Tech industry No sure way to success, panelists say
One started out her career as a Wall Street litigator and entertainment lawyer, one began as a coder and another initially made her mark in the fashion industry. Today, all three are influential technology executives.
Startup CEOs Lisa Godwin and Casey Golden and Google executive Erika Munro Kennerly discussed the role of women in the tech world in a panel discussion at the IRLConn “In Real Life” conference for students and business professionals at the University of Connecticut’s Stamford campus. They recounted their career trajectories, while also noting the challenges and opportunities of trying to break into a hyper-competitive industry.
“I know tech seems intimidating, but once you apply it to real-life examples, that’s when it really makes sense, said Godwin, the coder, who is a consultant for The New York Times and the founder of You Are Tech, a media property covering the intersection of technology, culture and education.
Kennerly, the attorney on the panel, who now oversees initiatives to support the advancement of senior-level employees of color at Google, said that in her current role she draws heavily on personal experience.
“The navigation for more senior executives coming into these tech environments from traditional corporate backgrounds is pretty tough,” Kennerly said. “That’s why I’m in this position now, utilizing my strategic skills outside the business context to figure out, especially for people who look like me, how do we help them navigate this brand-new world.”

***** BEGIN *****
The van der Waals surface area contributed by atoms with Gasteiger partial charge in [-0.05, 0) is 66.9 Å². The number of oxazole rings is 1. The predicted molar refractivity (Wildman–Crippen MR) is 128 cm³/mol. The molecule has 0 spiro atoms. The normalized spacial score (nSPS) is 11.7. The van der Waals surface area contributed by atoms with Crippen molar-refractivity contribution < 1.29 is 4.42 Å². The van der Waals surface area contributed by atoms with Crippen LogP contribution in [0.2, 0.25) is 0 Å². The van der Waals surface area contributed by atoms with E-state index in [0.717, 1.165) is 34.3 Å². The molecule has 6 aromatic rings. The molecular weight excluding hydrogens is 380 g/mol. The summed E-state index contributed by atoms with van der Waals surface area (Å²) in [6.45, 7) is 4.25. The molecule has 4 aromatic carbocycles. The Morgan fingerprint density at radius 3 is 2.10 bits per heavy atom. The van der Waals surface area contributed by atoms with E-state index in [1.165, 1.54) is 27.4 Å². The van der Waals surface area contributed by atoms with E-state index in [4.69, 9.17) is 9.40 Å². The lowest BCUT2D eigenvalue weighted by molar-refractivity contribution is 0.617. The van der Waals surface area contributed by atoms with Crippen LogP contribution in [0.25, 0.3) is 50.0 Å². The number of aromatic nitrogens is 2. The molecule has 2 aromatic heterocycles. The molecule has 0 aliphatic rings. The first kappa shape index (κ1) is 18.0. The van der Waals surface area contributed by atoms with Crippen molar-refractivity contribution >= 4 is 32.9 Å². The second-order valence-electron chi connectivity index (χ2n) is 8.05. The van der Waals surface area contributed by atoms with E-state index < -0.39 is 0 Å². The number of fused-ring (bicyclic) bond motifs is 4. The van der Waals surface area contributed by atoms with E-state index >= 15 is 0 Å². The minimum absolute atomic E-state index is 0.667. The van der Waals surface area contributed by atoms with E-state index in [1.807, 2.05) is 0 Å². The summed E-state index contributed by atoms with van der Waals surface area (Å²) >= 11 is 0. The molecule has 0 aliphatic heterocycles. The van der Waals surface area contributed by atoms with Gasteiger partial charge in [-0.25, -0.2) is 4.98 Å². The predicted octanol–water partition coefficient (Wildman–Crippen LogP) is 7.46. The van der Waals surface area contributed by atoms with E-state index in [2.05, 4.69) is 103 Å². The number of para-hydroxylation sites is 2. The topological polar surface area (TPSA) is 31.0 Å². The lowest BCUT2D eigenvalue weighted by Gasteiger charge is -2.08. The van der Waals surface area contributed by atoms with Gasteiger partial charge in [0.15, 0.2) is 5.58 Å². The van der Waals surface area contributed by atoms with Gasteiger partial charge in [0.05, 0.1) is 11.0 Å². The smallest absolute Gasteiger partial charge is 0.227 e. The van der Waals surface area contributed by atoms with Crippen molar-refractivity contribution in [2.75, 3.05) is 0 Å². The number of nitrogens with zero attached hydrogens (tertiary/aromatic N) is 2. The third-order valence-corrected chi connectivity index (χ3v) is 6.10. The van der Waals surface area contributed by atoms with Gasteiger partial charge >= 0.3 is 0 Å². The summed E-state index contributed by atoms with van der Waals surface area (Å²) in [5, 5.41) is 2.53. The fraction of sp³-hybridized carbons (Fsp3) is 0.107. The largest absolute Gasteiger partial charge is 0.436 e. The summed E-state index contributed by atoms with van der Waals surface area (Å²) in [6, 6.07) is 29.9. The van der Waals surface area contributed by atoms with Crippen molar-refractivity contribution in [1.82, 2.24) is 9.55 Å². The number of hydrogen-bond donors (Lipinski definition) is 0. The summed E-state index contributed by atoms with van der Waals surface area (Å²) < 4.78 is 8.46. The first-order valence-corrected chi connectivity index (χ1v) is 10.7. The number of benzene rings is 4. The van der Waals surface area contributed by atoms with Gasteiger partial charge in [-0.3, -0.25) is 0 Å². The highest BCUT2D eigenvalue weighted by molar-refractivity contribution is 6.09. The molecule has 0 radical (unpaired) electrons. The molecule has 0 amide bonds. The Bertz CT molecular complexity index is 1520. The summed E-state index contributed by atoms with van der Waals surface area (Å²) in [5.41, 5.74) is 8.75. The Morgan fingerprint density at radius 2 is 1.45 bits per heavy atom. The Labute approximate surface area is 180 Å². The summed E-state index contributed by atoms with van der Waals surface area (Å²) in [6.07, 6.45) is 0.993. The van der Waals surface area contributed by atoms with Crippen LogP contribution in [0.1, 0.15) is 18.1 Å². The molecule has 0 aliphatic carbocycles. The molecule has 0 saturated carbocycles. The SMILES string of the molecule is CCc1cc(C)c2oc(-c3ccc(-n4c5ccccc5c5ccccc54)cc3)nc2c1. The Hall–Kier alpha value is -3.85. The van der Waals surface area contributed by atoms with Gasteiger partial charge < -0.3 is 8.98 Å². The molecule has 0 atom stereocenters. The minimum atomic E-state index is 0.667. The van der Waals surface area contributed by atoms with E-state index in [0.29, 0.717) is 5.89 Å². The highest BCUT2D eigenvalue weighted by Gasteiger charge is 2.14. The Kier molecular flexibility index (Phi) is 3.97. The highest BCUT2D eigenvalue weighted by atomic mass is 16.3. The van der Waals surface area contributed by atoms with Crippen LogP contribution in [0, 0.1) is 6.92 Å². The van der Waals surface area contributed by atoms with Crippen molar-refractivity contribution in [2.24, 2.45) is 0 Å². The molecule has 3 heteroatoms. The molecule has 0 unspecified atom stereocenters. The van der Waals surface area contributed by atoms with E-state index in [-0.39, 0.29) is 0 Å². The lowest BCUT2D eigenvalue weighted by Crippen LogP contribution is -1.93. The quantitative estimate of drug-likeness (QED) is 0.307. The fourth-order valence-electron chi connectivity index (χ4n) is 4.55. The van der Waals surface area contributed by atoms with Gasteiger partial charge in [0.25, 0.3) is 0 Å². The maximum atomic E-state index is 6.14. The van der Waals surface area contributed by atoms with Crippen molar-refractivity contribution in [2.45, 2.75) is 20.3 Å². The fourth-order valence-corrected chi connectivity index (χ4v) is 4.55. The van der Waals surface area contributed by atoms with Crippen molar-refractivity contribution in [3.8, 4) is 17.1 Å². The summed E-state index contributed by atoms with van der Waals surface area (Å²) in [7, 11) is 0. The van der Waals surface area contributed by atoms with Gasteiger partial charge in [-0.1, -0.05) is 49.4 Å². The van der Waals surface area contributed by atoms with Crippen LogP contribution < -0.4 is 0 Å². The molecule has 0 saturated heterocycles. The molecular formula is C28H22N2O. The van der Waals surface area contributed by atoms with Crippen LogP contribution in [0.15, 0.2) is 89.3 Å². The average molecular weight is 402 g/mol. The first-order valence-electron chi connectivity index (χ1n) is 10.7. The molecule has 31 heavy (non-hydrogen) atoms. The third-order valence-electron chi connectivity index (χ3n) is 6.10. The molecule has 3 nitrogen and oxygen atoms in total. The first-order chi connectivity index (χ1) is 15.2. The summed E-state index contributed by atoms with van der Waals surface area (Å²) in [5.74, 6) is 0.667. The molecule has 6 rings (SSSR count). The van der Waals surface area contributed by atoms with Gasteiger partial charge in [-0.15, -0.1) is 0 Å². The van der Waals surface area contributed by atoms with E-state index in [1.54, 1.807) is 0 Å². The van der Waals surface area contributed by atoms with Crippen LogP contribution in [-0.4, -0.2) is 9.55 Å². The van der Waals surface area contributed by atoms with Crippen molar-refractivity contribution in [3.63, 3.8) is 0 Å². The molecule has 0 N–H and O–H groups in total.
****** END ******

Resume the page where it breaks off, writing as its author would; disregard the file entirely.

Golden is the founder and CEO of LuxLock, a digital platform that provides personalized shopping services. She formerly worked as an account executive at Ralph Lauren, a position that was crucial in building the skill-set she would need for her current role.
“For me, it was taking the creative side and finding the tool that’s kind of in between and saying ‘OK, how do we create this into an actual product,’” Golden said.
The panelists said they were encouraged by the growing representation of women and people of color in the tech industry, although they noted the diversification was still in a nascent stage.
All three cited the need for strong professional networks, planning and persistence to break into their field.
“That was one of the most important lessons — I needed to stop being Superwoman and thinking I knew it all myself and just ask someone for help,” Godwin said. “Just ask someone for help when you’re feeling overwhelmed or when you don’t know something.”
A dose of realism should accompany a passion for work, Kennerly said.
“Be excited and go get them, but don’t underestimate what you’re up against,” she said. “Understand that you need to figure out some way, shape or form to access” the goal.
Achieving success would also entail sacrifices, Golden said.
“Make sure you love what you’re doing,” she said. “You’re going to love it a lot more than going to a wedding or going out on Friday night or going out on a date.”
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